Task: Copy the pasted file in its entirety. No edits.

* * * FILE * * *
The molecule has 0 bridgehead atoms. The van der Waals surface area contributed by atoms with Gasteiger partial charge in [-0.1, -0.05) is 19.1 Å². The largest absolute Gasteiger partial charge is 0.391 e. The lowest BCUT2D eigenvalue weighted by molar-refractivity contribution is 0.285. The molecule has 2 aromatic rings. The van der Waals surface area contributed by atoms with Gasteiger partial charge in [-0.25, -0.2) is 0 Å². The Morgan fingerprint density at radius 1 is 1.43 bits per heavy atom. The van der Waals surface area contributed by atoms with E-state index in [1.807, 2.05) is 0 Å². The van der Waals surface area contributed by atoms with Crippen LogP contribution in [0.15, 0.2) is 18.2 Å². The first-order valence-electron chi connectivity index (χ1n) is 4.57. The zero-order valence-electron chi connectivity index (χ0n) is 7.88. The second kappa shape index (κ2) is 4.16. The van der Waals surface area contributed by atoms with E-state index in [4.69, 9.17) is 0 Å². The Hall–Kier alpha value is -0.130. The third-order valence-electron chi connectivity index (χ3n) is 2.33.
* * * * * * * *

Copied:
The molecule has 0 bridgehead atoms. The van der Waals surface area contributed by atoms with Gasteiger partial charge in [-0.1, -0.05) is 19.1 Å². The largest absolute Gasteiger partial charge is 0.391 e. The lowest BCUT2D eigenvalue weighted by molar-refractivity contribution is 0.285. The molecule has 2 aromatic rings. The van der Waals surface area contributed by atoms with Gasteiger partial charge in [-0.25, -0.2) is 0 Å². The Morgan fingerprint density at radius 1 is 1.43 bits per heavy atom. The van der Waals surface area contributed by atoms with E-state index in [1.807, 2.05) is 0 Å². The van der Waals surface area contributed by atoms with Crippen LogP contribution in [0.15, 0.2) is 18.2 Å². The first-order valence-electron chi connectivity index (χ1n) is 4.57. The zero-order valence-electron chi connectivity index (χ0n) is 7.88. The second kappa shape index (κ2) is 4.16. The van der Waals surface area contributed by atoms with E-state index in [4.69, 9.17) is 0 Å². The Hall–Kier alpha value is -0.130. The third-order valence-electron chi connectivity index (χ3n) is 2.33.